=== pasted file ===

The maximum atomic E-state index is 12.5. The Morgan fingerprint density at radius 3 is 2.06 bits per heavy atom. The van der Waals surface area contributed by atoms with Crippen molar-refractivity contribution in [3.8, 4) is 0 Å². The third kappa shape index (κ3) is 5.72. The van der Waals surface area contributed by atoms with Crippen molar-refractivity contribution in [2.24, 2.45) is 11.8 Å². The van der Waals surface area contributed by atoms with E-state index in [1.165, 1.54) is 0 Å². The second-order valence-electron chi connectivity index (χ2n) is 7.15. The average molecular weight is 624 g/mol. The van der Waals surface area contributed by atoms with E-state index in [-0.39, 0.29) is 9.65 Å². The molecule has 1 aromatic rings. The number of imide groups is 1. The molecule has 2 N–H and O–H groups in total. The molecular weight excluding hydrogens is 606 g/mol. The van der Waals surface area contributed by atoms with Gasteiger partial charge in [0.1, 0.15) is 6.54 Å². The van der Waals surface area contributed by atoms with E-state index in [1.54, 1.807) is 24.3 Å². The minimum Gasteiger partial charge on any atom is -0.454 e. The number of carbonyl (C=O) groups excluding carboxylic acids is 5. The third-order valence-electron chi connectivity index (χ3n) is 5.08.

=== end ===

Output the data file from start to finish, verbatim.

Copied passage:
The maximum atomic E-state index is 12.5. The Morgan fingerprint density at radius 3 is 2.06 bits per heavy atom. The van der Waals surface area contributed by atoms with Crippen molar-refractivity contribution in [3.8, 4) is 0 Å². The third kappa shape index (κ3) is 5.72. The van der Waals surface area contributed by atoms with Crippen molar-refractivity contribution in [2.24, 2.45) is 11.8 Å². The van der Waals surface area contributed by atoms with E-state index in [1.165, 1.54) is 0 Å². The second-order valence-electron chi connectivity index (χ2n) is 7.15. The average molecular weight is 624 g/mol. The van der Waals surface area contributed by atoms with E-state index in [-0.39, 0.29) is 9.65 Å². The molecule has 1 aromatic rings. The number of imide groups is 1. The molecule has 2 N–H and O–H groups in total. The molecular weight excluding hydrogens is 606 g/mol. The van der Waals surface area contributed by atoms with Gasteiger partial charge in [0.1, 0.15) is 6.54 Å². The van der Waals surface area contributed by atoms with E-state index in [1.54, 1.807) is 24.3 Å². The minimum Gasteiger partial charge on any atom is -0.454 e. The number of carbonyl (C=O) groups excluding carboxylic acids is 5. The third-order valence-electron chi connectivity index (χ3n) is 5.08.